Long before people started talking about Occupy the Caucus, Jeff Cox, an Iowa City resident, professor of history at the University of Iowa and former Democratic Party county chairman, was planning to do just that.
“Since last January we’ve been working on an Iowa Healthcare Not Welfare Caucus Campaign,” Cox said in an interview. “Our goal has been to sign people up to go to the Democratic caucuses as uncommitted delegates that are pushing to get our troops out of Afghanistan within 12 months of Obama’s reelection and for Medicare for all during his second term.”
Cox’s organization, which is an all-volunteer effort that took its name from a similar but non-affiliated Progressive Democrats of America initiative, has operated primarily within the confines of Johnson County – one of the most liberal pockets of the Hawkeye State.
Then there's the Occupy Iowa Caucus movement hopes more than anything else to express overall dissatisfaction with all the candidates now running for President. They've gotten themselves arrested in recent days at Ron Paul headquarters and the Iowa Democratic party headquarters.
Confusing enough for rank-and-file voters, the local Occupy organizers have also orchestrated a complimentary movement with a virtually identical name, Occupy Iowa Caucuses, which has been holding its own “People’s Caucus” in advance of the traditional Jan. 3 contests. Former Iowa Democratic Rep. Ed Fallon, who has long urged all Iowans to participate in the GOP caucuses and “support one of the candidates that is not crazy,” helped organize the counter-caucus events “to say we are not happy with the way the candidates have been ignoring the concerns raised by the Occupy movement.” Salon reported over the weekend that when more than 100 progressive occupiers caucused last week to pick their candidate of "dispreference," the largest number, 30, picked Obama.
And then there's the Occupy Wall Street supporters who want to vote for Ron Paul.
Whether all these different modes of dissent will add up to a message from Occupy Wall Street on caucus night seems impossible to predict.
Jeff Cox points out that the rules of the caucuses will make it difficult for "uncommitted" delegates to win a spot on the state's delegation to the Democratic National Convention in Raleigh, North Carolina in July. A formula long employed by the Iowa Democratic Party requires delegates to win 15 percent of the vote at their caucus in order to be considered “viable” and win a trip to the county convention.. At the county level, the 15 % threshold must be reached again for an uncommitted delegate to travel to to the national convention.
What's more, Cox complains, the state party has changed certain rules "so that the Democratic caucuses are taking on a campaign rally feel."
A video message President Obama that will be shown at each of the caucus locations, he says. The Iowa Democratic Party has also plans to make two announcements for the national media on Tuesday night. The first, consisting mostly of attendance numbers, will be released at roughly the same time Iowa Republicans release the results of their presidential preference poll. Several hours later, Iowa Democrats plan to release their delegate totals, which are figures that have historically been touted by the party.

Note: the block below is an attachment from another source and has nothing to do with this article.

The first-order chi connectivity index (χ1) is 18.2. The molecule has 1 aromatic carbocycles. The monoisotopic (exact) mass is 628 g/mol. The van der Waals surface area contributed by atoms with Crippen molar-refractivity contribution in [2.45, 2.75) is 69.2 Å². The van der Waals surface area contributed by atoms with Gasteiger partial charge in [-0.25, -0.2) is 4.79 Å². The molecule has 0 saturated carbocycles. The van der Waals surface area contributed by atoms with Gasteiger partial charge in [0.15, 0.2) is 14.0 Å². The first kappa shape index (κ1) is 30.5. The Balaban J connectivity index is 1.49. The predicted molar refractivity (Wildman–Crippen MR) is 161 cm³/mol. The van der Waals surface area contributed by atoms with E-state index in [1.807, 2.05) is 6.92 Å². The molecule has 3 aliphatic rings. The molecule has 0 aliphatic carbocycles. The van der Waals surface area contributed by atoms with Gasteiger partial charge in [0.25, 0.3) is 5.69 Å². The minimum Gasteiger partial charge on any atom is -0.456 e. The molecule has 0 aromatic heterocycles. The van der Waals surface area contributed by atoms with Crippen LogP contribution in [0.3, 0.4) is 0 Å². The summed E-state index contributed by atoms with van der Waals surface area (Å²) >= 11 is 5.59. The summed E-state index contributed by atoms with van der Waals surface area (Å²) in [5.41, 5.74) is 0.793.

“The Democratic Party has never reported attendance," Cox notes. "They’ve always reported delegate results." The change, he says, "is intended to imply that all the Iowans who attend the Democratic caucuses are in support of President Obama and…. to minimize any uncommitted delegates."
Cox also objects to the Iowa Democrats' plans have to consolidate the locations of the caucuses. “Fifty-seven precincts in Iowa City are now going to have eight locations," he said. "In some counties, I’m told, there is only going to be one caucus location." The change, he said, will discourage efforts to talk about the war and health care.
Cox reports that the logistical difficulties of getting heard at the Democratic caucuses has led dozens of Cox's initial recruits to pursue a different strategy via the Republican caucuses.
“Their theory is that by going to the Republican caucuses they can cast a vote for Ron Paul because he is against the war and that will essentially be a vote against Obama’s war policy,” Cox said. He said he will not be cross over on caucus night but he sympathizes with those who do. “They believe this is a way to keep the anti-war message alive following the Iowa caucuses and, to be honest, I was hard pressed to find an argument against them.”
Norm Sterzenbach, executive director of the Iowa Democratic Party, continued to encourage all Democrats to remain a part of the party's process.
“We encourage Democrats to come and participate on our side, the Democratic side, where their voice will be heard,” Sterzenbach said. “They will have an opportunity to share their thoughts with the Democratic Party, both through the caucus and platform process. We would not encourage any Democrats to switch over and participate on the Republican side, whether for Ron Paul or for anyone else."
If Sterzenbach's comments are any indicator, the Democratic party is more worried about the appeal of Paul's message to potential Obama supporters than the specter of convention delegates not committed to Obama. If the Occupy Wall Street movement sends a message this week, it may be via the libertarian Congressman from Texas.